I was born and raised in Canada but I’m from Italian parents (Lazio and Molise regions). I often miss the old-school Italian food I grew up on. I’m talking comforting plates of pasta, succulent sauces and traditional favourites. As much as I love modern cuisine, sometimes I’m just looking for some no-nonsense linguine. Di Rita’s Italian Cuisine is just the place we needed to be on a Monday evening.
With an enviable location right by St Ives’ historic bridge in Cambridgeshire, Di Rita’s is open Mondays to Saturdays. The family-run restaurant lights up this little corner of Bridge Street with colours of the Italian flag above their sign and soft purple tones inside.
It’s popular with families, children, couples and groups – these customers and the staff give the place its warm ambience. What it lacks in décor, it makes up in charm and friendliness… and Di Rita’s has these in spades. Their video below is a good representation of their food and atmosphere – it tells the story better than my pics. I didn’t want to photograph the other diners (the place was buzzing) and the multi-coloured lighting made it tricky to take proper photos.
With a Peroni beer and a bottle of Aqua Panna to quench our thirst, we ordered our starters. The gamberoni all’arancia featuring whole king prawns flambéed with orange and brandy were spectacular – such a classic flavour combo with aromatic citrus notes of both the oranges and brandy, elevated with the plump freshness of the prawns. A must-have dish at Di Rita’s!
I ordered my primo piatto from the specials menu. The peperone ripieno (red bell pepper filled with vegetables and rice) sat on an Italian bean purée and was topped with breadcrumbs (al gratin) for a delicious texture contrast. This rustic dish with fresh ingredients was a good start to my meal.
I got my pasta fix with my main course, a heaping plate of linguine allo scoglio featuring mixed fish, shellfish and seafood with cherry tomatoes. There was just the right amount of chilli in the light tomato sauce so it didn’t overpower the dish.
Paulo chose from the carni (meat) menu, which states Di Rita’s steaks are locally sourced and dry hung for 28 days, then pan seared in their own juices for a fuller, more succulent flavour. He thoroughly enjoyed the 6oz fillet steak (filetto Luigi) with a tangy, silky sauce of gorgonzola, cream and brandy poured over it. The fillet was cooked medium and it was spot on. The dish came with potatoes parmentier sautéed with onion and peppers but Paulo also ordered an extra side dish of spinaci ripassati con fagioli (spinach and beans with garlic and olive oil).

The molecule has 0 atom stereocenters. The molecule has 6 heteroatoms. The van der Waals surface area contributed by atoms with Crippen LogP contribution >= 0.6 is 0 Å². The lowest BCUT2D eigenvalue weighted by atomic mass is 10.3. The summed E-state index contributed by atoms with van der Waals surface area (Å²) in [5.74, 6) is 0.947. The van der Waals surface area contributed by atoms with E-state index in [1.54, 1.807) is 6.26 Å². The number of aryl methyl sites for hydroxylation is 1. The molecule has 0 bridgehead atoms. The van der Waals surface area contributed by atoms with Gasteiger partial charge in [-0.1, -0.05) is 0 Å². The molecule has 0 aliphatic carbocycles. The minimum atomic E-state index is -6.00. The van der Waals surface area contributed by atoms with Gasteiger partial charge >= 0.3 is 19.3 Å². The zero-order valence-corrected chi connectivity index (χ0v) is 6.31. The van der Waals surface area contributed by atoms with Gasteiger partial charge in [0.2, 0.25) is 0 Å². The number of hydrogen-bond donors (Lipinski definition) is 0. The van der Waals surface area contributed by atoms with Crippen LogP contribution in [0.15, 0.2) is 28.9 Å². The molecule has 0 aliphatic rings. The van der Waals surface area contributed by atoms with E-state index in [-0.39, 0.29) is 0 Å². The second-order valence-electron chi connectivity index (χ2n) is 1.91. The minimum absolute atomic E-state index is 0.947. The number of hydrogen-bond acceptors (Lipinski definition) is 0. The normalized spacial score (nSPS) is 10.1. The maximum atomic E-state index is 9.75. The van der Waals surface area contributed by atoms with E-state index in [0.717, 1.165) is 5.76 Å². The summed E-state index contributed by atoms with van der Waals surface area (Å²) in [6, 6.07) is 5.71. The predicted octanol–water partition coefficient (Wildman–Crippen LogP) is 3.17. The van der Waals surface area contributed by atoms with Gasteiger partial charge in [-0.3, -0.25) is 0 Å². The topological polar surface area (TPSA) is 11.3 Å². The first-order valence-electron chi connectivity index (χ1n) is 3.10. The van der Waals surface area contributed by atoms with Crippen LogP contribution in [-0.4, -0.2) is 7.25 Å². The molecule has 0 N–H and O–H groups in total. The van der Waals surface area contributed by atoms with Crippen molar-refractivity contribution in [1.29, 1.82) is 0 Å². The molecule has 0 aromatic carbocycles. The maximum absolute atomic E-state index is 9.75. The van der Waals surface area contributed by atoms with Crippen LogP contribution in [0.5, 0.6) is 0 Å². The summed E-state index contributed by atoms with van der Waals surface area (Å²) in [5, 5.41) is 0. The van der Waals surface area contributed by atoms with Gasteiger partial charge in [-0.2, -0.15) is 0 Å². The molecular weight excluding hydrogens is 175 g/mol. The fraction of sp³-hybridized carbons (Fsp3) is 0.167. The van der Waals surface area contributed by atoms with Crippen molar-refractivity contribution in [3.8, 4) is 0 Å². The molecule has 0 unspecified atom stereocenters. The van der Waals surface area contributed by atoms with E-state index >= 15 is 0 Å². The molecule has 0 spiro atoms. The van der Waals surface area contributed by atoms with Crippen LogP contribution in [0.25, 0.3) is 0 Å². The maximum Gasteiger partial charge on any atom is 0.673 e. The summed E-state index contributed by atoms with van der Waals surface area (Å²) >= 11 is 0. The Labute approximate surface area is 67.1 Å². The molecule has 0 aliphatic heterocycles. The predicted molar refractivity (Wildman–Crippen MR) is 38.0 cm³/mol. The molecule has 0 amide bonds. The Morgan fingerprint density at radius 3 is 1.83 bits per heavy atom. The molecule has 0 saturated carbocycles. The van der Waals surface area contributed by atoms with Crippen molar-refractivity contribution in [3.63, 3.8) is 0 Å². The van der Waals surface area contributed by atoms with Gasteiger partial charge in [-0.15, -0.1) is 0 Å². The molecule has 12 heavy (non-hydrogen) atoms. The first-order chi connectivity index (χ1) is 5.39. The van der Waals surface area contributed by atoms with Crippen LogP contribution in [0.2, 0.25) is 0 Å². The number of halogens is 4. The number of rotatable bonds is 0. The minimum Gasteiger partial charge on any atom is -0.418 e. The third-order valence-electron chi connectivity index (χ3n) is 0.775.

Di Rita’s has a great selection of homemade desserts – too good to pass up! The millefoglie con crema pasticcera (puff pastry layered with pastry cream and strawberries) was deliciously light and creamy. I would have liked a bit more fruit though, especially on top.
Paulo loves a good homemade tiramisù and this one did not disappoint. Savoiardi (ladyfingers) drenched in coffee and lightly flavoured with Marsala wine and Sambuca Caffè in mascarpone cream… what’s not to love? Paulo enjoyed an excellent espresso, served with a charming cup and spoon (you’ll have to see the original designs for yourself) and a shot of grappa, a grape-based pomace brandy. Both desserts were a wonderful end to a 3-course dinner prepared by talented chefs.
It’s definitely worth a visit if you’re looking for good, authentic Italian cuisine. Di Rita’s combination of family history (two generations – the owner Andrew and his chef father Luigi), welcoming service and good hearty dishes all add up to one great place to eat.
Dinner at Di Rita’s Italian Cuisine is based on my experience at my own cost and I did not receive compensation for my review.
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